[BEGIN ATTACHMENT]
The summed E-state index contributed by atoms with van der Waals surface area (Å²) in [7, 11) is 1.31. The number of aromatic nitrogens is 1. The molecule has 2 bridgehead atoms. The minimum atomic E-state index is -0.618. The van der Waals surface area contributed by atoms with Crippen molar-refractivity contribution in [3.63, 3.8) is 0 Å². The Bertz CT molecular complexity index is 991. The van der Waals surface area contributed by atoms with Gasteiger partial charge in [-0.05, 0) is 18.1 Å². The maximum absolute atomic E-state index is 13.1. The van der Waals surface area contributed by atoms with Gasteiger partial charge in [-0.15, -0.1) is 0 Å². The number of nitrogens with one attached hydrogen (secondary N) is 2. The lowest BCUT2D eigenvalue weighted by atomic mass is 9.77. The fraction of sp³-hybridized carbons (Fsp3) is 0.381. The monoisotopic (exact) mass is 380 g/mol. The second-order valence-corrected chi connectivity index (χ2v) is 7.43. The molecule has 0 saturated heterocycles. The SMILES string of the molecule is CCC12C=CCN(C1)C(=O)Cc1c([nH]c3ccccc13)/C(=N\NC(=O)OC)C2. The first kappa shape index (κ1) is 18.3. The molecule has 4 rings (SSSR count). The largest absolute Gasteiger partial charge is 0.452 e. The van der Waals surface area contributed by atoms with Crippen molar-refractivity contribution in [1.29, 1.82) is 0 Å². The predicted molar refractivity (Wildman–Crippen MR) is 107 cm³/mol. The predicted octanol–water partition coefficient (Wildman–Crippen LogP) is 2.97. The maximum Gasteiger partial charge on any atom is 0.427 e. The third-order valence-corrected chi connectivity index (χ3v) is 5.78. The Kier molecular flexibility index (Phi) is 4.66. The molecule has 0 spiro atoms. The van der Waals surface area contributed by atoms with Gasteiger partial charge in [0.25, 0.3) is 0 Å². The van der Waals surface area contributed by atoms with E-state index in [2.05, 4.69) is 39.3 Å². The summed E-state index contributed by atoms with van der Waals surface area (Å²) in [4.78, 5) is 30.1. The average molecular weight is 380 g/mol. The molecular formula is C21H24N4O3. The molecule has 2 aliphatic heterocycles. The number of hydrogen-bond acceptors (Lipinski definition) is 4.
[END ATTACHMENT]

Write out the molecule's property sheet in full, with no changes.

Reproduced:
The summed E-state index contributed by atoms with van der Waals surface area (Å²) in [7, 11) is 1.31. The number of aromatic nitrogens is 1. The molecule has 2 bridgehead atoms. The minimum atomic E-state index is -0.618. The van der Waals surface area contributed by atoms with Crippen molar-refractivity contribution in [3.63, 3.8) is 0 Å². The Bertz CT molecular complexity index is 991. The van der Waals surface area contributed by atoms with Gasteiger partial charge in [-0.05, 0) is 18.1 Å². The maximum absolute atomic E-state index is 13.1. The van der Waals surface area contributed by atoms with Gasteiger partial charge in [-0.15, -0.1) is 0 Å². The number of nitrogens with one attached hydrogen (secondary N) is 2. The lowest BCUT2D eigenvalue weighted by atomic mass is 9.77. The fraction of sp³-hybridized carbons (Fsp3) is 0.381. The monoisotopic (exact) mass is 380 g/mol. The second-order valence-corrected chi connectivity index (χ2v) is 7.43. The molecule has 0 saturated heterocycles. The SMILES string of the molecule is CCC12C=CCN(C1)C(=O)Cc1c([nH]c3ccccc13)/C(=N\NC(=O)OC)C2. The first kappa shape index (κ1) is 18.3. The molecule has 4 rings (SSSR count). The largest absolute Gasteiger partial charge is 0.452 e. The van der Waals surface area contributed by atoms with Crippen molar-refractivity contribution in [1.29, 1.82) is 0 Å². The predicted molar refractivity (Wildman–Crippen MR) is 107 cm³/mol. The predicted octanol–water partition coefficient (Wildman–Crippen LogP) is 2.97. The maximum Gasteiger partial charge on any atom is 0.427 e. The third-order valence-corrected chi connectivity index (χ3v) is 5.78. The Kier molecular flexibility index (Phi) is 4.66. The molecule has 0 spiro atoms. The van der Waals surface area contributed by atoms with Gasteiger partial charge in [0.25, 0.3) is 0 Å². The van der Waals surface area contributed by atoms with E-state index in [2.05, 4.69) is 39.3 Å². The summed E-state index contributed by atoms with van der Waals surface area (Å²) in [4.78, 5) is 30.1. The average molecular weight is 380 g/mol. The molecular formula is C21H24N4O3. The molecule has 2 aliphatic heterocycles. The number of hydrogen-bond acceptors (Lipinski definition) is 4.